When I wrote this, I was a parent of two children, ages 19 and 10, who are deafblind. The vignette I shared was of a recent Individualized Education Program (IEP) meeting for our youngest son. I used to believe there would be no conflict if the team worked well together. But, meetings can easily turn emotional, especially if a family sees their child struggling. Thankfully, the meeting I described ended well, and my son is now doing well, but that meeting was stressful. If I would have let it turn emotional, it may not have ended with the same positive result. I have been fortunate over the years to get my son’s needs met with IEP teams. Instead of looking for educators to create a positive, collaborative environment in IEP meetings, I assume mutual responsibility to ensure meetings are collaborative and that my son’s needs get met.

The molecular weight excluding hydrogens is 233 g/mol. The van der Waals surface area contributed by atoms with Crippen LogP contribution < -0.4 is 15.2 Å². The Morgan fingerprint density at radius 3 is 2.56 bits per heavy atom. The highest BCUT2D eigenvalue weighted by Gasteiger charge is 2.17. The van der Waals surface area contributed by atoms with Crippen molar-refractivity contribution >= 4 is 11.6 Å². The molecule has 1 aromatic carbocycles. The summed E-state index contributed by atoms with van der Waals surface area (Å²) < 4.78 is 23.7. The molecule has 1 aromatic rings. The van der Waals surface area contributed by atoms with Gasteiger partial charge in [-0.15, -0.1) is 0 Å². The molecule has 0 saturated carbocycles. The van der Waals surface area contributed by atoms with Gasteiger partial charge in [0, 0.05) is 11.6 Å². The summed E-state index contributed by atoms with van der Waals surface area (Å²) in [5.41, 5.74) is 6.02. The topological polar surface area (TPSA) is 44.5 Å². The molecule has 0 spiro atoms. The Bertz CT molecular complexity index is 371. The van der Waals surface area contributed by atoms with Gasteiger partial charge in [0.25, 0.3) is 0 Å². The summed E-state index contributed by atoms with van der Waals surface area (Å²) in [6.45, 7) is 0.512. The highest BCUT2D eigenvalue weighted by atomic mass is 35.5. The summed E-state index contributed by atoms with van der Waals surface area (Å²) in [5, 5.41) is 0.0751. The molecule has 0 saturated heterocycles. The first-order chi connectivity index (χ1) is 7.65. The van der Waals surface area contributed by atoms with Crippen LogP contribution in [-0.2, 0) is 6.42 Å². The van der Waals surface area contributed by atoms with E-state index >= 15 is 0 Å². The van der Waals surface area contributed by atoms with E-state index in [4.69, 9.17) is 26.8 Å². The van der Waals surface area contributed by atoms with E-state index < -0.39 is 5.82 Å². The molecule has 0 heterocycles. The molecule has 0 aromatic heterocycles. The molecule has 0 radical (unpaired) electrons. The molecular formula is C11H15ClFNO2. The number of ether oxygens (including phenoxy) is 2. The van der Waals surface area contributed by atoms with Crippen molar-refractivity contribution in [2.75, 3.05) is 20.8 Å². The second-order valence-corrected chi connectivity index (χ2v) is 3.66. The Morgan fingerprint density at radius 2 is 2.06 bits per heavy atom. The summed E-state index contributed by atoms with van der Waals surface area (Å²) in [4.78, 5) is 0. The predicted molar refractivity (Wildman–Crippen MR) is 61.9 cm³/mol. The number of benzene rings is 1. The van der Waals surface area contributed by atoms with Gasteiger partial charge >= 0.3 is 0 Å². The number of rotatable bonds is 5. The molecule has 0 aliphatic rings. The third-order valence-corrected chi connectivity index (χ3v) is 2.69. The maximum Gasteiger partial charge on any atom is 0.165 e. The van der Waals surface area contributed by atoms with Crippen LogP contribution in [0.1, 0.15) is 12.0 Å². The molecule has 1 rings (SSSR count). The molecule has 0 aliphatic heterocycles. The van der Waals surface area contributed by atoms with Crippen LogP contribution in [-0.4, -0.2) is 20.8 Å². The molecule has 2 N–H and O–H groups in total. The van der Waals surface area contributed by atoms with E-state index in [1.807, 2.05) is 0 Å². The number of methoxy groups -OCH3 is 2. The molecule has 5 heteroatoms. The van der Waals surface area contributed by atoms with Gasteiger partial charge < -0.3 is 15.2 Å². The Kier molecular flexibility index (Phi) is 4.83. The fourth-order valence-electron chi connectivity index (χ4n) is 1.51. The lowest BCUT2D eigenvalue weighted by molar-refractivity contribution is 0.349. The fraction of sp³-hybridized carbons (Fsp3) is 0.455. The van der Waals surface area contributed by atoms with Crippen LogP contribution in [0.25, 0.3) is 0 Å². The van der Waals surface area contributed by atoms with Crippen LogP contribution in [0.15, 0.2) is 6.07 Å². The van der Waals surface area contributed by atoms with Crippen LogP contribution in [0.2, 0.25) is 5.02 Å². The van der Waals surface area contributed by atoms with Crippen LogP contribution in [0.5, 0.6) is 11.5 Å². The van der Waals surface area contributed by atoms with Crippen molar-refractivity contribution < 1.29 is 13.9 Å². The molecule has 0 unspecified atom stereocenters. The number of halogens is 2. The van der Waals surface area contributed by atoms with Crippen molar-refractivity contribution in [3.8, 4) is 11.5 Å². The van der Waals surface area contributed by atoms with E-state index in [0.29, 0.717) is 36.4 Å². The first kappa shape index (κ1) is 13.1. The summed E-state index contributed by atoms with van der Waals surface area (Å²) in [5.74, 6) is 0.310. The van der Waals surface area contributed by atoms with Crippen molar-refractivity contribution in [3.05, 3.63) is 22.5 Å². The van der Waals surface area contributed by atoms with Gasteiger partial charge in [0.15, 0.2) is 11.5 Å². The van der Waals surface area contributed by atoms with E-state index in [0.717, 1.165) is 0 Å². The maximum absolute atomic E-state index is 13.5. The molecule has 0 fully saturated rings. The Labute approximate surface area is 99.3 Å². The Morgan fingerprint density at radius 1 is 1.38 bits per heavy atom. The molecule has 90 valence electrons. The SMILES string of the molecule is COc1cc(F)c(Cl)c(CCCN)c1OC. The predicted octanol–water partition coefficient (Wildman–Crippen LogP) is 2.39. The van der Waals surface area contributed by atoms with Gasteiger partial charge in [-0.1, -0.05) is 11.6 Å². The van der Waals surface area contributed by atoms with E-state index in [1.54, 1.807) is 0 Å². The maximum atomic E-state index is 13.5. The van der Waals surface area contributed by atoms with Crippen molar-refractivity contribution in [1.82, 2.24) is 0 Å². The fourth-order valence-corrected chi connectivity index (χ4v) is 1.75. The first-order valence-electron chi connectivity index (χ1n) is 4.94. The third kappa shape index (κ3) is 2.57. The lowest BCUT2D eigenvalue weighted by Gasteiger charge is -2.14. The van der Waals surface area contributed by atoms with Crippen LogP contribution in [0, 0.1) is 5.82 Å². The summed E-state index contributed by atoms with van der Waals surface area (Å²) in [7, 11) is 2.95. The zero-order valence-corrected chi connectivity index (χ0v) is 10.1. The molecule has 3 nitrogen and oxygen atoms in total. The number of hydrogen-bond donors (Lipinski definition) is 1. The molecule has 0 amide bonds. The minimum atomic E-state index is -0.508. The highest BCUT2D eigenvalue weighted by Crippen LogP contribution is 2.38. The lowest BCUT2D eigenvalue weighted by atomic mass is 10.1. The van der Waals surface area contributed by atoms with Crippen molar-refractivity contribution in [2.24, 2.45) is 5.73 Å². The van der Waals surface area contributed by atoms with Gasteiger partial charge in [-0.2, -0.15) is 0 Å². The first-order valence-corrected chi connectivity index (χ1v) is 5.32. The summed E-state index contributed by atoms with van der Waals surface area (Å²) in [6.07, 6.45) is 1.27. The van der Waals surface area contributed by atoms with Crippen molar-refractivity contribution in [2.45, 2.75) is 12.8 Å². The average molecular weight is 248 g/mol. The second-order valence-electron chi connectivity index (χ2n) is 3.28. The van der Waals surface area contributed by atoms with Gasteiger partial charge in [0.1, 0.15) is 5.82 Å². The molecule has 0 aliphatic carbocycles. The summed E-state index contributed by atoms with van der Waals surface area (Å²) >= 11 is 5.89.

I have had mostly positive IEP meetings over the years, but there were many times when IEP teams did not understand my children’s needs, and it was up to me to advocate. I had to fight for what my kids needed, which usually involved educating the teams about deafblindness and the unique needs associated with this low-incidence disability. I gained knowledge about deafblindness by doing internet and other research and would share that knowledge with IEP team members because often I was the only one on the team with knowledge about deafblindness. I discovered advocacy strategies by talking with other parents who had similar experiences. Most of the time, the IEP process felt rushed and impersonal. However, I learned that a negative attitude or conflict approach did not get me anywhere. If I showed frustration and anger at a meeting, it usually made things worse.